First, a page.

Court heard the two kids were locked, naked, in separate rooms in November 2012.
Officers who went to the Winnipeg suite said it was covered in dog and cat feces and was infested with bedbugs and flies from a stack of dirty dishes.
An anonymous tip led police to the children, who remain in foster care.
The woman, who pleaded guilty to child abandonment, is also to serve a year of probation with a long list of conditions.
The Crown had argued during her sentencing hearing that the woman, who is 22, should spend six months in jail.
Court heard she made plans to celebrate her 21st birthday at a hotel bar and locked her children, who were two and four, in separate rooms in a Manitoba Housing suite.
Crown attorney Sharyl Thomas said anything could have happened to the children that night and the woman shouldn't be given a conditional sentence.
Defence lawyer Ian McNaught said the woman was young and had limited education.
Thomas outlined how Child and Family Services got an anonymous tip about the unsupervised kids and called police. Security let officers into the suite.
The children, one of whom is disabled, were checked out at the Winnipeg Children's Hospital. One was found to be anemic and the other had bedbug bites.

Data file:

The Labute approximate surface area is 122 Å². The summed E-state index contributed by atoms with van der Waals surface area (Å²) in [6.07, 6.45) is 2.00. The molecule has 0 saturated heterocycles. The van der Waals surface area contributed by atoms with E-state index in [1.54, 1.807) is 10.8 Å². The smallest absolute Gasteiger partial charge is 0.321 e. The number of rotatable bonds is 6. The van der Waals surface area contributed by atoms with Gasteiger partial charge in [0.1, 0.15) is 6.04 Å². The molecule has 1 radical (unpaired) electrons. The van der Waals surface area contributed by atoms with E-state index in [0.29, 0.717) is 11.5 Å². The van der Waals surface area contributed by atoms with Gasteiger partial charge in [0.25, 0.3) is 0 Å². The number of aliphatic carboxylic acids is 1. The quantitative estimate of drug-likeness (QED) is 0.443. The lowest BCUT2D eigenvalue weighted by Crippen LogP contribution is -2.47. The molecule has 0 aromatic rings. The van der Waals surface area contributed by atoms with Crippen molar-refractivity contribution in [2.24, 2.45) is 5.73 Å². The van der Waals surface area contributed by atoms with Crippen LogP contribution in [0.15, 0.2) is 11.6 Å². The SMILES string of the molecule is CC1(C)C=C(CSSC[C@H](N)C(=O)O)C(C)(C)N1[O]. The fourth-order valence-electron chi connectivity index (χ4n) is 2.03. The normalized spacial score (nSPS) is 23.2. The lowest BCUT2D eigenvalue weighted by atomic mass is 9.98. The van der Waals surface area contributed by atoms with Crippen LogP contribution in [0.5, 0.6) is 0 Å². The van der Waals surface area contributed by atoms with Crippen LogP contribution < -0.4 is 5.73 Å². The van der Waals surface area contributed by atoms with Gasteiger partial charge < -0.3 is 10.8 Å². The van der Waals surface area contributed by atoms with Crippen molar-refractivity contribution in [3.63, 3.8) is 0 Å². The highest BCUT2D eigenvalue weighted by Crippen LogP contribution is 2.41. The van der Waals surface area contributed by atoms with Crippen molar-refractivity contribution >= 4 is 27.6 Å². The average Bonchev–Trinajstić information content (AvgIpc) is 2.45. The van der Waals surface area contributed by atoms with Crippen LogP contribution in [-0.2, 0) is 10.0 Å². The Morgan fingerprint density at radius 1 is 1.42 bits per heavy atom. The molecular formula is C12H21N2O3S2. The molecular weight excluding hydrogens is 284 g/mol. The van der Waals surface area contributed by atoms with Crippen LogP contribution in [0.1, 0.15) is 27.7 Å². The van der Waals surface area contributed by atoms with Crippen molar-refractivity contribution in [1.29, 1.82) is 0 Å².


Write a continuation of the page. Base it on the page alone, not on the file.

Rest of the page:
Thomas told the judge that the woman got word that police were at her home and went back to the suite. When police told her to stay away from the children, she returned to the bar.
That showed the woman's "absolute callous disregard for the welfare of her children,'' Thomas said.
The Crown acknowledged that the woman had made efforts to address her issues in the hope of getting her children back some day.
McNaught argued that the "naive and impressionable'' mom wasn't being callous by returning to the bar.
"She couldn't see the kids. She had nowhere else to go,'' the defence lawyer said.
"She didn't want to be in the house in the state that it was in, so she went back to the bar.''
McNaught agreed that it was a "stupid decision'' to go out that night, but he said the woman was nearing "the end of her rope'' caring for the kids and needed a break. She made efforts to find a babysitter but that fell through, he added.
He said social workers have been impressed with the woman's efforts to become a better parent.
(CJOB, The Canadian Press)